This is my 100th blog post!
Sorry. I just had to point that out.
As the weather has definitely decided to become chilly, it seems timely to talk about how one can get the most room heat from a wood cookstove.
Let me first just say that I have often read in older information about cookstoves that they should not be required to do double duty as a heating stove. I think the intention was to prevent people from over-firing their cookstoves, causing undue wear and damage. In addition, the small fireboxes of vintage cookstoves did not lend themselves to fires large enough to heat much more than a few rooms in fairly temperate winter weather. However, the expectation to not rely on the cookstove as a heater was probably almost always unrealistic. History is replete with accounts of early households for which the only source of heat in the winter was the kitchen stove, and I have also read (and know from the stories from my family) that even homes with furnaces or additional heating stoves counted on the heat from the kitchen stove to keep at least part of the house livable during winter weather.
It is my guess that most of the people who currently use a wood cookstove also rely on theirs for at least part of their home heating. Present-day stove manufacturers certainly know this and have thus equipped modern cookstoves with far larger fireboxes than their predecessors had in order to meet that need. Large modern firebox or small vintage firebox aside, there are a few steps that a cookstove operator can take that will result in the maximum amount of heat being radiated into the room.
The main theme of this discussion then focuses around surface area. More surface area of the stove being heated and more surface area being exposed to the room results in more heat radiating from the stove. On all of the cookstoves that I have looked at, the most effective thing to do then is to close the oven damper.
|The oven damper in the closed or baking position.|
Yeesh! I just hate how I can't see the dust on
Marjorie in normal light, but a camera flash creates
a horror show.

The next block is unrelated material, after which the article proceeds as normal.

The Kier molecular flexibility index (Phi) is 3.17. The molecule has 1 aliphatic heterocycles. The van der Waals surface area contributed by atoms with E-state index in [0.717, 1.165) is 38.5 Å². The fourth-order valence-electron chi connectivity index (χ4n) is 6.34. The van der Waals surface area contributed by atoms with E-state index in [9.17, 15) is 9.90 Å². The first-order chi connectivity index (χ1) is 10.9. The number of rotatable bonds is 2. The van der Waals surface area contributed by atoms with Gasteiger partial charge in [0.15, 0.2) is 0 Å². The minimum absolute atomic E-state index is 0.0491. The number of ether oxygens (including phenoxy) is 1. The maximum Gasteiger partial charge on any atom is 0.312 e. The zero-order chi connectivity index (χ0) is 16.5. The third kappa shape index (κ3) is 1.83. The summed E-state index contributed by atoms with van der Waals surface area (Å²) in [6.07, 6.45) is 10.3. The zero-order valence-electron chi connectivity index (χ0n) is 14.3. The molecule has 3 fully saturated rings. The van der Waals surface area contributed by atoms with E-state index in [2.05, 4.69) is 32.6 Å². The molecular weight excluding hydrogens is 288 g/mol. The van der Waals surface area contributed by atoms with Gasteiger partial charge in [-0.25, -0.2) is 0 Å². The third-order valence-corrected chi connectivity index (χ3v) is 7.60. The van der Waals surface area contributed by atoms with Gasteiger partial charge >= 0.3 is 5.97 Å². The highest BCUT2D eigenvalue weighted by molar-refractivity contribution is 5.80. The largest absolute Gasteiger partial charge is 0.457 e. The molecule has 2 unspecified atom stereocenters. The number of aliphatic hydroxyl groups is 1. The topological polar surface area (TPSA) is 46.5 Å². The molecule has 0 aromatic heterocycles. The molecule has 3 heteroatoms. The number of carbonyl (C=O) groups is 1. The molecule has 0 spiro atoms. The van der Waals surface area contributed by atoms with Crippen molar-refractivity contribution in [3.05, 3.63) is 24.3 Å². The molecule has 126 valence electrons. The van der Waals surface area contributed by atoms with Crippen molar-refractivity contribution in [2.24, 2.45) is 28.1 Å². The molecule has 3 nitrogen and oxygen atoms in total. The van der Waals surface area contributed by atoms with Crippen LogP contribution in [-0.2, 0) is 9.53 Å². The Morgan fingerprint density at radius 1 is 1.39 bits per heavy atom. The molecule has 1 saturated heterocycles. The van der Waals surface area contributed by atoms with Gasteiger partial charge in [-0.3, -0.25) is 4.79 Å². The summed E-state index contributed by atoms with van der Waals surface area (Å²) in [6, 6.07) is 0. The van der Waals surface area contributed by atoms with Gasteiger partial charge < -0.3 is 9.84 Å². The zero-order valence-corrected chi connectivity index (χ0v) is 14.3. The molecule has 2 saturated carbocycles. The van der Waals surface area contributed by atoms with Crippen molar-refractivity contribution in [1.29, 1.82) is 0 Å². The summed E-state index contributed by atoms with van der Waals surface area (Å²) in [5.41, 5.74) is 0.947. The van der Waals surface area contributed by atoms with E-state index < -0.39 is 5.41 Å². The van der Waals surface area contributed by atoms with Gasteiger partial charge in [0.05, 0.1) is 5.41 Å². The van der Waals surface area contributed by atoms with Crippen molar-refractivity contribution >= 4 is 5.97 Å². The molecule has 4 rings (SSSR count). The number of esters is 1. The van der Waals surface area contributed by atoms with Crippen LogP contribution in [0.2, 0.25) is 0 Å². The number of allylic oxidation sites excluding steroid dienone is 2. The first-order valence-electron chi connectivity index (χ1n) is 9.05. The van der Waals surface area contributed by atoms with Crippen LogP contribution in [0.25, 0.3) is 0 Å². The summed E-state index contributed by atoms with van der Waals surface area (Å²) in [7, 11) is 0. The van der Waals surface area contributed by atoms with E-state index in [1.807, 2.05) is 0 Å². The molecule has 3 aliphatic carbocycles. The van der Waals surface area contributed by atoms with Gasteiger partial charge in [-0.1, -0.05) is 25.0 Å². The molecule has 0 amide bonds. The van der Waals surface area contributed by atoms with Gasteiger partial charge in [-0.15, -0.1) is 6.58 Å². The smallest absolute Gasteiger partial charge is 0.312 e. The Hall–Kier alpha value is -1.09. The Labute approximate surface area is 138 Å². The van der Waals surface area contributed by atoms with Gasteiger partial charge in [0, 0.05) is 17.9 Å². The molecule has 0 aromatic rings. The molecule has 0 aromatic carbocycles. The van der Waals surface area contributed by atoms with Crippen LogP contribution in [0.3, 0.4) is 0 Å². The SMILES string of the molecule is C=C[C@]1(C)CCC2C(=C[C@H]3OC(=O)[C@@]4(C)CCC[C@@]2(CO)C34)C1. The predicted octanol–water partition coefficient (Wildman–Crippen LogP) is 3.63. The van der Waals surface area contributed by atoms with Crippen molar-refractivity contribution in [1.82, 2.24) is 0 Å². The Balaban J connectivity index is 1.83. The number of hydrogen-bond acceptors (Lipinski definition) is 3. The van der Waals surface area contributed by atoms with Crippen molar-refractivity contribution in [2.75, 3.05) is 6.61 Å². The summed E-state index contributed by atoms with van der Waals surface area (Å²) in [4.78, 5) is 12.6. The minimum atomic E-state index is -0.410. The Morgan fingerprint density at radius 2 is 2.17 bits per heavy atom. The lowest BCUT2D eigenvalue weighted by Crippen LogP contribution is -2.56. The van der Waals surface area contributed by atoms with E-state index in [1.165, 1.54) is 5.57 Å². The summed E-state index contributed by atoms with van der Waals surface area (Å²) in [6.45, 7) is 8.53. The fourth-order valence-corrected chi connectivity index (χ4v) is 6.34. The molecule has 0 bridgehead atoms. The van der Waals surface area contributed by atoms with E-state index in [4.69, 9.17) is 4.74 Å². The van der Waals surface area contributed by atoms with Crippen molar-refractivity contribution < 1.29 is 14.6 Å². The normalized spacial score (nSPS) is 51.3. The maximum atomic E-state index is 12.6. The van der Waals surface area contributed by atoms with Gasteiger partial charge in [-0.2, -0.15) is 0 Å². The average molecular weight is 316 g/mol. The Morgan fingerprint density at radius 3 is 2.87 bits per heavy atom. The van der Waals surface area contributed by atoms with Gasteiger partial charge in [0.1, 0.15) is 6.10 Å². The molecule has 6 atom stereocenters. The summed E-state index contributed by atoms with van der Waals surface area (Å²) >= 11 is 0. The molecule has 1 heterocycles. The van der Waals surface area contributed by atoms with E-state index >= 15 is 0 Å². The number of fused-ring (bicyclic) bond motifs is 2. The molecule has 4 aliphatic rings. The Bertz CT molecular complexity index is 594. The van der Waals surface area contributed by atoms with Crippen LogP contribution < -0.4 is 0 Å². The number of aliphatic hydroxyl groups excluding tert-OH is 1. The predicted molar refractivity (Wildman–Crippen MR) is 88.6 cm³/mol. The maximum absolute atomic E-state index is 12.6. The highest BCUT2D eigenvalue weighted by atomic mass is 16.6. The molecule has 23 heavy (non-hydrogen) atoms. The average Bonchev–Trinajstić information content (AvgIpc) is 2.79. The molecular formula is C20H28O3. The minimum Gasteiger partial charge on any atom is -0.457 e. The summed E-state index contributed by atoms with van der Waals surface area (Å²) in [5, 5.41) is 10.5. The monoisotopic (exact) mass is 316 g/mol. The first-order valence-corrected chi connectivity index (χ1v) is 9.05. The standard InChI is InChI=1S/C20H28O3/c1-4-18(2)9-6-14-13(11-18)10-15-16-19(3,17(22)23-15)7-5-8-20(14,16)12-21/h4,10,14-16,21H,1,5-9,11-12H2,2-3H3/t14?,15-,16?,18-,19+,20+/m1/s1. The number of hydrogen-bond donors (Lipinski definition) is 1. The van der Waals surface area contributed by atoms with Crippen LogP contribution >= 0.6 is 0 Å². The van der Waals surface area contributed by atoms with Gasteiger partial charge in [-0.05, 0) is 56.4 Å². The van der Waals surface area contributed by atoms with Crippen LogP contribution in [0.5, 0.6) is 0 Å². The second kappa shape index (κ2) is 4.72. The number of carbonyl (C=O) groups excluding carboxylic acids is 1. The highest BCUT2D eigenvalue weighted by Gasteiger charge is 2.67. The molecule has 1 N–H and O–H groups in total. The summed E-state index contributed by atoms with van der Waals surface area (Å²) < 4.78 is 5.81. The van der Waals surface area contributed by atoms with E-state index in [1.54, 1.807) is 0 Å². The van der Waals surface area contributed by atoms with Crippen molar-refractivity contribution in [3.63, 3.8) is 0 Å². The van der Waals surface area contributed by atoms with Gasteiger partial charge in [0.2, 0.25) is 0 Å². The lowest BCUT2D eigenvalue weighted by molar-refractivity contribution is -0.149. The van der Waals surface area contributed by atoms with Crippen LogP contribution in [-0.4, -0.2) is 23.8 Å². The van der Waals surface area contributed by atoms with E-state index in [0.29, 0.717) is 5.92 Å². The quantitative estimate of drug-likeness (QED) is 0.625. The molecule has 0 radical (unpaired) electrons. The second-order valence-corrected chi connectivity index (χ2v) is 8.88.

This results in the heat of the fire having to travel over more area of the stove before it can escape up the chimney. When the oven damper is open, some of the heat goes around the oven, but quite a lot can simply travel to the great outdoors in short order.
The next step would be to open the oven door. This drastically increases the surface area which is radiating heat into the room. As long as we are not baking something, the oven door on our cookstove is open nearly all winter long.
|The open oven door.|
The Margin Gem cookstove is equipped with a lever which, when in the open position, diverts some of the heat and smoke traveling around the oven so that it travels under the reservoir tank in order to get the reservoir water hotter than if it were just absorbing the head from the side of the stove. Opening this lever causes the reservoir side of the stove to radiate more heat into the room because the reservoir itself reaches a higher temperature.
|The lever in the open position to let the smoke and heat reach the|
bottom of the reservoir. Hmmm . . . Marjorie needs polishing too.
Lastly, when you have a fine draft (our kitchen chimney is superb in this regard) keep the stovepipe damper partially closed to retain more of the heat from the fire rather than just letting it rush up the chimney to the great outdoors.
|The stovepipe damper on the Margin Gem is in|
the length of stainless steel pipe (which comes
with the stove) between the cooktop and the
If you are a wood cookstove user, what do you do to get the most heat out of your stove? Let us know by utilizing the comments field below. Hope you are all keeping warm!